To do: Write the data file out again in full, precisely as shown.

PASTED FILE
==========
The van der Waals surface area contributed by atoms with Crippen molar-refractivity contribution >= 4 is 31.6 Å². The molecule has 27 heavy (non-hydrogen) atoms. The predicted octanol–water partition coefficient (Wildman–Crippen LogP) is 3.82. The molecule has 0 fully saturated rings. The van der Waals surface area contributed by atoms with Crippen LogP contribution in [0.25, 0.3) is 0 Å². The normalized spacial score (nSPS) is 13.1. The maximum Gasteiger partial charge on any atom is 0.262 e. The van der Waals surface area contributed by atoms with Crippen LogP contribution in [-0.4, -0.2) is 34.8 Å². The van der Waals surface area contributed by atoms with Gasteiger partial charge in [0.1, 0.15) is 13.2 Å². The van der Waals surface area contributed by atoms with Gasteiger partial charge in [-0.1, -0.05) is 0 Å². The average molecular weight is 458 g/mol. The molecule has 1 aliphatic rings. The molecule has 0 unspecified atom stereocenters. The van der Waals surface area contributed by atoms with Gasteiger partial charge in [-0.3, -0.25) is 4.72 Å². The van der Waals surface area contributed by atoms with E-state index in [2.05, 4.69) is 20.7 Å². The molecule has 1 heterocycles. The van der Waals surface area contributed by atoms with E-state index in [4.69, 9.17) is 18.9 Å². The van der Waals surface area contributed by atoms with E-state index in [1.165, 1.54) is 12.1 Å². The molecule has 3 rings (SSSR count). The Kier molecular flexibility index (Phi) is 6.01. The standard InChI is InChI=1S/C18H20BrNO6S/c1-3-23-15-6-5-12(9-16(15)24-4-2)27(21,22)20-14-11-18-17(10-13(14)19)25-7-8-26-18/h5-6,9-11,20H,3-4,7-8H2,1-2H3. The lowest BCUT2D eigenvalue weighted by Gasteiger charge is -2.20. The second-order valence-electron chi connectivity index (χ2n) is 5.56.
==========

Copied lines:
The van der Waals surface area contributed by atoms with Crippen molar-refractivity contribution >= 4 is 31.6 Å². The molecule has 27 heavy (non-hydrogen) atoms. The predicted octanol–water partition coefficient (Wildman–Crippen LogP) is 3.82. The molecule has 0 fully saturated rings. The van der Waals surface area contributed by atoms with Crippen LogP contribution in [0.25, 0.3) is 0 Å². The normalized spacial score (nSPS) is 13.1. The maximum Gasteiger partial charge on any atom is 0.262 e. The van der Waals surface area contributed by atoms with Crippen LogP contribution in [-0.4, -0.2) is 34.8 Å². The van der Waals surface area contributed by atoms with Gasteiger partial charge in [0.1, 0.15) is 13.2 Å². The van der Waals surface area contributed by atoms with Gasteiger partial charge in [-0.1, -0.05) is 0 Å². The average molecular weight is 458 g/mol. The molecule has 1 aliphatic rings. The molecule has 0 unspecified atom stereocenters. The van der Waals surface area contributed by atoms with Gasteiger partial charge in [-0.3, -0.25) is 4.72 Å². The van der Waals surface area contributed by atoms with E-state index in [2.05, 4.69) is 20.7 Å². The molecule has 1 heterocycles. The van der Waals surface area contributed by atoms with E-state index in [4.69, 9.17) is 18.9 Å². The van der Waals surface area contributed by atoms with E-state index in [1.165, 1.54) is 12.1 Å². The molecule has 3 rings (SSSR count). The Kier molecular flexibility index (Phi) is 6.01. The standard InChI is InChI=1S/C18H20BrNO6S/c1-3-23-15-6-5-12(9-16(15)24-4-2)27(21,22)20-14-11-18-17(10-13(14)19)25-7-8-26-18/h5-6,9-11,20H,3-4,7-8H2,1-2H3. The lowest BCUT2D eigenvalue weighted by Gasteiger charge is -2.20. The second-order valence-electron chi connectivity index (χ2n) is 5.56.